At first glance it appears that the ancient Greek tale of King Midas is the perfect Myth to illustrate the Deadly Sin of Avarice, and so it is.  But I believe that a large part of its impact, particularly as told by Nathaniel Hawthorne in the only version I have ever read until now, is that the story meshes so perfectly with the fears of adolescence, those atavistic fears that changes in oneself are unstoppable, uncontrollable, and will get out of hand.

And who better to hold responsible than one's father, who should know better, should know how to protect us rather than leading us into further harm?  And even more so when it is explicitly stated in the Myth that it is his daughter, his child, the only thing that Midas really loves, who is killed by his agency, being turned into a golden statue when he touches her.

I'd just like to conclude by mentioning that I'm not aware of any other Deadly Sin sharing with Avarice a single illustrative feature, seen in every story of Avarice from the Latin Play Aulularia by early Roman playwright Titus Maccius Plautus, to Molière's 1668 L'Avare, to Dickens's A Christmas Carol's Ebenezer Scrooge, (and Disney's Scrooge McDuck):— that of a barred and booby trapped strong room containing a solitary male figure engaged in counting his riches (and in the case of McDuck throwing gold and silver coins in the air to fall about himself with joyful abandon.  And leaving to the regretful adult who once dreamed of such earthly fulfilment a realisation that the procedure so hoped for would be undoubtedly extremely painful even for a human let alone an elderly creature of the canardly persuasion.)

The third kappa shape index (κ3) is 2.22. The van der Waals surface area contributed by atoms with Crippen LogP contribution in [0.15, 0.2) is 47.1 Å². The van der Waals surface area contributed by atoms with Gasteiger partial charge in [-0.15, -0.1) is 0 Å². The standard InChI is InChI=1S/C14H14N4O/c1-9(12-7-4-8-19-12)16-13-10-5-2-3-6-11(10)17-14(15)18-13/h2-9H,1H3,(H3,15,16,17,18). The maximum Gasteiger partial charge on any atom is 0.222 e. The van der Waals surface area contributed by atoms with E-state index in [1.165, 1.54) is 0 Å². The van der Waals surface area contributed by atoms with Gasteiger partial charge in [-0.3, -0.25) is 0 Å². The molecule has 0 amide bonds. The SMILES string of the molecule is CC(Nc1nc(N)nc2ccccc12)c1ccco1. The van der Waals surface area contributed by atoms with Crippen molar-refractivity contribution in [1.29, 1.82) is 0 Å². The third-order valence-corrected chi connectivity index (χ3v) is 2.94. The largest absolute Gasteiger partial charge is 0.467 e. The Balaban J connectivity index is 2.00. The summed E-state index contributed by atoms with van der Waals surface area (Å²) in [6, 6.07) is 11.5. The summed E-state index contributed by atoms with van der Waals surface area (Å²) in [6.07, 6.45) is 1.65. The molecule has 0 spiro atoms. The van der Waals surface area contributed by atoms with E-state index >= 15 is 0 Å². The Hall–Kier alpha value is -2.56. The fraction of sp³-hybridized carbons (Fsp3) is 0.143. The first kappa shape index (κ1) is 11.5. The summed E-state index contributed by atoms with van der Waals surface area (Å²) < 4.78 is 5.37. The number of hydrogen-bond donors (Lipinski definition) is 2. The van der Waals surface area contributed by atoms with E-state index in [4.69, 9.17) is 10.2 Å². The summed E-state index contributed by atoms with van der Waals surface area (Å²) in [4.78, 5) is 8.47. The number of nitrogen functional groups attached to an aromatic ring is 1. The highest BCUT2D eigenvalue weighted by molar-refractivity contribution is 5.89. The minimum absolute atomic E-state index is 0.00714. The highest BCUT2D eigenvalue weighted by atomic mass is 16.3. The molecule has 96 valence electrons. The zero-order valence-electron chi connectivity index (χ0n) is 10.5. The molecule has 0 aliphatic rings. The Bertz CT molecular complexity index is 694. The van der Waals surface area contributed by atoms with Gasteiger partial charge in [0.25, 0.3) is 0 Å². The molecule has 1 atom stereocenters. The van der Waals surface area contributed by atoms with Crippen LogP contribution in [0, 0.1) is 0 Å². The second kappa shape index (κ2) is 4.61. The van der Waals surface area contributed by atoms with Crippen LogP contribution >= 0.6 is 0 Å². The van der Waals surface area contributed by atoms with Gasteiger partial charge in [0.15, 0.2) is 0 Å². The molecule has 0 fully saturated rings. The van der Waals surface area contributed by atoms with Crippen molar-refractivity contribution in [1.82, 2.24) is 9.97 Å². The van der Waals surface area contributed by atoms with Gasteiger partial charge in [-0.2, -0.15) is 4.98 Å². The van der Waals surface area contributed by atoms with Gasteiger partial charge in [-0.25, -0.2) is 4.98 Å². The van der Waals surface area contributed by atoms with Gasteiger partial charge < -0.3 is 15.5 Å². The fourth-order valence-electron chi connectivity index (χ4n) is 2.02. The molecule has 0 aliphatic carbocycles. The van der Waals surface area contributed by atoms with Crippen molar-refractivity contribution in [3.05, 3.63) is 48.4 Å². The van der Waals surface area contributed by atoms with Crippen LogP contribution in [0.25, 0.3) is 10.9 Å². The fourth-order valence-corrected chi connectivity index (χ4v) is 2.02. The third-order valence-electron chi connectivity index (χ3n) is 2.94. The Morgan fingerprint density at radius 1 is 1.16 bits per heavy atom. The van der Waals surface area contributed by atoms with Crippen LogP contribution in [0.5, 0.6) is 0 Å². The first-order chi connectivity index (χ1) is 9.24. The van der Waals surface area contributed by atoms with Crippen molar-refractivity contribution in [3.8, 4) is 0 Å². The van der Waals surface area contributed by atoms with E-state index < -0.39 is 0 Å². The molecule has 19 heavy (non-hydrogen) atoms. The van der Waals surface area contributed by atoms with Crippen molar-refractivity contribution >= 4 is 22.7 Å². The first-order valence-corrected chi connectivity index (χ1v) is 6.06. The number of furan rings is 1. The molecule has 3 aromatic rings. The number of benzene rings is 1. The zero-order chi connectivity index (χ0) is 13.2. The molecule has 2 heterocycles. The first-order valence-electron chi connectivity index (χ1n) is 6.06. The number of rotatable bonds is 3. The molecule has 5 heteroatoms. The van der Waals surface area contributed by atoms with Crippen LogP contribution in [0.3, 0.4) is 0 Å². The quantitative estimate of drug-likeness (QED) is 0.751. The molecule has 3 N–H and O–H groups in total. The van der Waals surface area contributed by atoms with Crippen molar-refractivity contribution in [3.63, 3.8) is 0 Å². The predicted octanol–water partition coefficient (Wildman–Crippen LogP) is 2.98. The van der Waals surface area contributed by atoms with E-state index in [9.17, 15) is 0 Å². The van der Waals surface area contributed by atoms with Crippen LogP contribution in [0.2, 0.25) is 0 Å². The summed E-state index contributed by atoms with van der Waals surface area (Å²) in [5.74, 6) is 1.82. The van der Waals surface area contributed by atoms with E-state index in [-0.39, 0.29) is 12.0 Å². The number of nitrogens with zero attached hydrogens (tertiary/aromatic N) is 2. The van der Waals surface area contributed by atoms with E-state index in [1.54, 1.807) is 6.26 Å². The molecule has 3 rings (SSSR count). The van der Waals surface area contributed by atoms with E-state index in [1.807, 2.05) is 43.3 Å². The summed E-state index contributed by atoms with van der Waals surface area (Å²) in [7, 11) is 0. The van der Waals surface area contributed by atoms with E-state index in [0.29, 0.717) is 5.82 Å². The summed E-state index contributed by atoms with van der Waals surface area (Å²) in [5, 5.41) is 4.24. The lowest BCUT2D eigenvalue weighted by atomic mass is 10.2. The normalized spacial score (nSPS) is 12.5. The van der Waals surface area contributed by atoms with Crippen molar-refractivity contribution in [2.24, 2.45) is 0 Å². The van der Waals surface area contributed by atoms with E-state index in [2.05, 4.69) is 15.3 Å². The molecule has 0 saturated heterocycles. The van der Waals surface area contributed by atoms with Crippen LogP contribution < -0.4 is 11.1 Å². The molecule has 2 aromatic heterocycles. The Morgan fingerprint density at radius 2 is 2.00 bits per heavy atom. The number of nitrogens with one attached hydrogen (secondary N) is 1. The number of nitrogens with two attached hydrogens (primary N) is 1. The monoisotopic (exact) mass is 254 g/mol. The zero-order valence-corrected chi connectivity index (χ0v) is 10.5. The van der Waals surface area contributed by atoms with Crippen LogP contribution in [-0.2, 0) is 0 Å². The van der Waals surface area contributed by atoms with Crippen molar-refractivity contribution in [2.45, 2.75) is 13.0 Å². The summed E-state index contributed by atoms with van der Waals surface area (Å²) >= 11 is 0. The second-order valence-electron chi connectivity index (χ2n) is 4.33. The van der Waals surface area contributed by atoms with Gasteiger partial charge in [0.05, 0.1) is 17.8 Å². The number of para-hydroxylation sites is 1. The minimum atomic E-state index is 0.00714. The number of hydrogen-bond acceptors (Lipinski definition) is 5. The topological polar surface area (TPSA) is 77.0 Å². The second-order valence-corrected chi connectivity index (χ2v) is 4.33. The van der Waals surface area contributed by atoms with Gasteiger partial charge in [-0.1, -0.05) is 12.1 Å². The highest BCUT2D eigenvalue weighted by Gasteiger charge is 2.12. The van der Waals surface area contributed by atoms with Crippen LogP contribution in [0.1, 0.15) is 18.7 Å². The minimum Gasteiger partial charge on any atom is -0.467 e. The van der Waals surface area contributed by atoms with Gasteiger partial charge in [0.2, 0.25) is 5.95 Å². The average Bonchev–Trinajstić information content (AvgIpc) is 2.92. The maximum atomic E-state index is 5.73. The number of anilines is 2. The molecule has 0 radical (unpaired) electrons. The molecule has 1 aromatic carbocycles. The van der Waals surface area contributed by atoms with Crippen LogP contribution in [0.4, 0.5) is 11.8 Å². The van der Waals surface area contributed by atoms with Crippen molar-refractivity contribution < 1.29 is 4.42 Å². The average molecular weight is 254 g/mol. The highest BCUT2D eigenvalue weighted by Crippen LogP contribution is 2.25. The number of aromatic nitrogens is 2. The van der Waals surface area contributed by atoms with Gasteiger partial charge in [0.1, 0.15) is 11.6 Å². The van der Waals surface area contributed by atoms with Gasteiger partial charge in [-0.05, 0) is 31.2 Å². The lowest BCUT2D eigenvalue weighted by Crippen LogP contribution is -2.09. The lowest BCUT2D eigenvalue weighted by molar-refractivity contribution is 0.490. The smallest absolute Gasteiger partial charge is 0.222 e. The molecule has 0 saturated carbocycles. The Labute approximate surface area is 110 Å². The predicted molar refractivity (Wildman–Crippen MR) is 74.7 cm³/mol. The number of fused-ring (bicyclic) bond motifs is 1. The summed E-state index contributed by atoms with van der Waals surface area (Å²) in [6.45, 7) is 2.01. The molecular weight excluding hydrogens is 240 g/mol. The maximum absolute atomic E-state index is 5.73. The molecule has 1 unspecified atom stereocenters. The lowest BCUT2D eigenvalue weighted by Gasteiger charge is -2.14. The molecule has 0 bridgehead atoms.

*   *   *   *   *

Happily Ever After:—

' Mr. and Mrs. Morland's surprise on being applied to by Mr. Tilney for their consent to his marrying their daughter was, for a few minutes, considerable ... and, as far as they alone were concerned, had not a single objection to start.
    ' There was but one obstacle, in short, to be mentioned; but till that one was removed, it must be impossible for them to sanction the engagement. Their tempers were mild, but their principles were steady, and while his parent so expressly forbade the connection, they could not allow themselves to encourage it ... His consent was all that they wished for.
    ' ... What probable circumstance could work upon a temper like the general's? The circumstance which chiefly availed was the marriage of his daughter with a man of fortune and consequence, which took place in the course of the summer — an accession of dignity that threw him into a fit of good humour, from which he did not recover till after Eleanor had obtained his forgiveness of Henry, and his permission for him "to be a fool if he liked it!"
    ' The marriage of Eleanor Tilney ...